Exploring established and novel EGFR-directed agents

PROs & dose modifications in LUX-Lung 7

The phase IIb LUX-Lung 7 trial was a head-to-head comparison of the second- generation ErbB family blocker afatinib and the first-generation reversible EGFR TKI gefitinib in patients with treatment-naïve, EGFR-mutation-positive, advanced (stage IIIB/IV) adenocarcinoma of the lung. According to the primary analysis, patients treated with afatinib derived significant PFS, ORR and time-to-treatment-failure benefits compared to those who received gefitinib [1]. The OS data are currently immature.

Patient-reported outcomes (PROs) as well as post-hoc analyses of the impact of afatinib dose adjustments on PFS, management of AEs, and PROs were presented at the ASCO Congress by Hirsh et al. [2]. Afatinib dose escalation or reduction was permitted according to a pre-specified dose adjustment scheme. The incidence and severity of common AEs before and after dose reductions from 40 mg were assessed. Also, the investigators compared PROs and PFS between patients who had dose reductions within 6 months and those who received at least 40 mg for the first 6 months.

Preserved efficacy with dose reductions

Dose reductions occurred more often with afatinib than with gefitinib. Gefitinib is available in only one dose strength, as opposed to afatinib (20 mg, 30 mg, 40 mg, 50 mg). Thirty-nine percent of patients treated with afatinib 40 mg had dose reductions to 30 mg; 13 % had further dose reductions to 20 mg. However, the rates of drug-related discontinuations due to AEs were similar across arms, which suggested that dose reductions effectively managed AEs. Indeed, dose adjustments led to decreases in the incidence and severity of drug-related AEs (Figure).

Figure: Reduction in incidence and severity of treatment-related AEs through dose modifications of afatinib

Figure: Reduction in incidence and severity of treatment-related AEs through dose modifications of afatinib

With regard to PROs, according to the EQ-5D™ health status self-assessment questionnaire, similar improvements were observed in both study groups. There were no significant or clinically meaningful differences between the afatinib and gefitinib treatment arms with respect to mean EQ-5D or EQ-VAS scores. Reductions in the afatinib doses did not diminish the treatment effects on PROs. Also, PFS did not differ between patients receiving doses of < 40 mg or ≥ 40 mg during the first 6 months of treatment. Median PFS was 12.8 and 11.0 months in patients with and without dose reductions, respectively. In comparison, median PFS for the gefitinib arm was 10.9 months, according to the primary analysis [1].

Overall, the afitinib dose adjustments enabled patients to remain on treatment. As observed in the LUX-Lung 3 and LUX-Lung 6 trials [3], tolerability-guided reductions in afatinib doses constituted an effective measure to reduce treatment-related AEs without affecting therapeutic efficacy.

VeriStrat analysis of the LUX-Lung 8 trial

Afatinib was compared with erlotinib in the open-label, phase III LUX-Lung 8 trial that enrolled 795 patients with advanced squamous-cell carcinoma of the lung, who had progressed after at least four cycles of platinum-based chemotherapy. Patients treated with afatinib showed significant benefits for OS, PFS and disease control [4]. Goss et al. presented data obtained with VeriStrat [5], a serum-protein mass spectrometry test that has demonstrated prognostic and predictive utility for EGFR-targeted therapies in NSCLC [6]. The investigators assessed the predictive ability of VeriStrat in LUX-Lung 8, using OS as the primary efficacy variable. To that end, serum pre-treatment samples from 675 patients were classified as ‘good’ (VS-G) or ‘poor’ (VS-P) based on pre-defined reference groups. Clinical outcomes were analysed with respect to the VeriStrat status in the overall population and in pre-defined subgroups.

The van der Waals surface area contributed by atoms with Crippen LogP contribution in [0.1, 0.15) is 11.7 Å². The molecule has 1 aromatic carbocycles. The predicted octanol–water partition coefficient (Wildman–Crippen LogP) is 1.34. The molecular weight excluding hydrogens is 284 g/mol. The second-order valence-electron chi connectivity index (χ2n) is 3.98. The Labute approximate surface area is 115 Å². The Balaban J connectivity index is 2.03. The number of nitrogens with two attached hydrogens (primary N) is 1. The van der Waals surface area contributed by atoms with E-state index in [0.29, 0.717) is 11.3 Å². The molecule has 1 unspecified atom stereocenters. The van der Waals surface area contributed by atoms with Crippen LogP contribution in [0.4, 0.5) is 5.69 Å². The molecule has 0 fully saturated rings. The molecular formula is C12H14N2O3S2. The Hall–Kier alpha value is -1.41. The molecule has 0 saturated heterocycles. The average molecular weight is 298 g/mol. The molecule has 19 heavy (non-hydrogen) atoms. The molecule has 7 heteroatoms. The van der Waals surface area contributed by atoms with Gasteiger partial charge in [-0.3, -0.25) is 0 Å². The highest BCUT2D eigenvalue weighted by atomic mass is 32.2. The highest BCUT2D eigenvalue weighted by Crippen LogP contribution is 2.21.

In the VS-G group (n = 412), median OS was 11.5 and 8.9 months for afatinib and erlotinib, respectively (HR, 0.79; p = 0.03); median PFS was 3.3 and 2.0 months, respectively (HR, 0.73; p = 0.005). For patients classified as VS-P (n = 263), median OS was 4.7 and 4.8 months, respectively (HR, 0.90; not significant), and median PFS was 1.9 months for both afatinib and erlotinib (HR, 0.96; not significant). In patients treated with afatinib, both OS and PFS were longer in the VS-G group than in the VS-P group (OS: HR, 0.40; p < 0.0001; PFS: HR, 0.56; p < 0.0001). According to multivariate analysis, VeriStrat is an independent predictor of OS and PFS in afatinib-treated patients regardless of ECOG performance status, best response to first-line therapy, age, and ethnicity. However, no interactions were demonstrated between VeriStrat classification and treatment group for OS or PFS.

Overall, VeriStrat conferred a strong independent stratification effect in patients with relapsed/ refractory squamous- cell carcinoma of the lung treated with afatinib in the LUX-Lung 8 trial. In these difficult-to-treat patients, afatinib therapy gave rise to significantly superior OS and PFS, as compared to erlotinib in the VS-G group.

Updated data on rociletinib: TIGER-X

TKIs that inhibit mutant forms of the EGFR gene have two important limitations: the inhibition of wild-type EGFR leads to cutaneous toxicity and diarrhoea, and the efficacy of treatment is limited by the emergence of the EGFR T790M acquired resistance mutation in approximately 60 % of patients. Rociletinib was therefore designed as an oral, irreversible inhibitor of the activating mutation exon 19 and the L858R point mutation in exon 21, as well as of the acquired resistance mutation T790M. It has only minimal activity against wild-type EGFR.